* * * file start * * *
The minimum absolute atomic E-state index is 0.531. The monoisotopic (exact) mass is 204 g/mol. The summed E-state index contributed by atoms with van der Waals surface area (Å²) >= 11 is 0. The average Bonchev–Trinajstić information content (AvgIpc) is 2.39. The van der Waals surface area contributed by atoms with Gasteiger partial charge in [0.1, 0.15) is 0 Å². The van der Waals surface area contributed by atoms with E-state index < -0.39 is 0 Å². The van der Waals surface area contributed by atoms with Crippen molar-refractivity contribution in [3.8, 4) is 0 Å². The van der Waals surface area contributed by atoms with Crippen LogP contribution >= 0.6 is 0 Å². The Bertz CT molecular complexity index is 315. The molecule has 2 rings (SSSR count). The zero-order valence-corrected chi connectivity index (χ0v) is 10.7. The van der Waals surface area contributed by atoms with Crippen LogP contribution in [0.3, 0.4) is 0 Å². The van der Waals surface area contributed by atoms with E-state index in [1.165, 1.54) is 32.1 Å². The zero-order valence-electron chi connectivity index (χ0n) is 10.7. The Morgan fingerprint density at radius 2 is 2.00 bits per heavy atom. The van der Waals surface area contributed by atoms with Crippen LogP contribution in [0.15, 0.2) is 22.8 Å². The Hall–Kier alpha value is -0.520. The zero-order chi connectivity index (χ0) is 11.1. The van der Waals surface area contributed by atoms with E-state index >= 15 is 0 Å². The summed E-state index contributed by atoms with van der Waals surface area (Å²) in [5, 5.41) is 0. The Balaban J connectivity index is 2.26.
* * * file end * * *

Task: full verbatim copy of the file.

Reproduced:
The minimum absolute atomic E-state index is 0.531. The monoisotopic (exact) mass is 204 g/mol. The summed E-state index contributed by atoms with van der Waals surface area (Å²) >= 11 is 0. The average Bonchev–Trinajstić information content (AvgIpc) is 2.39. The van der Waals surface area contributed by atoms with Gasteiger partial charge in [0.1, 0.15) is 0 Å². The van der Waals surface area contributed by atoms with E-state index < -0.39 is 0 Å². The van der Waals surface area contributed by atoms with Crippen molar-refractivity contribution in [3.8, 4) is 0 Å². The van der Waals surface area contributed by atoms with Crippen LogP contribution >= 0.6 is 0 Å². The Bertz CT molecular complexity index is 315. The molecule has 2 rings (SSSR count). The zero-order valence-corrected chi connectivity index (χ0v) is 10.7. The van der Waals surface area contributed by atoms with Crippen LogP contribution in [0.3, 0.4) is 0 Å². The van der Waals surface area contributed by atoms with E-state index in [1.165, 1.54) is 32.1 Å². The zero-order valence-electron chi connectivity index (χ0n) is 10.7. The Morgan fingerprint density at radius 2 is 2.00 bits per heavy atom. The van der Waals surface area contributed by atoms with Crippen LogP contribution in [0.15, 0.2) is 22.8 Å². The Hall–Kier alpha value is -0.520. The zero-order chi connectivity index (χ0) is 11.1. The van der Waals surface area contributed by atoms with E-state index >= 15 is 0 Å². The summed E-state index contributed by atoms with van der Waals surface area (Å²) in [5, 5.41) is 0. The Balaban J connectivity index is 2.26.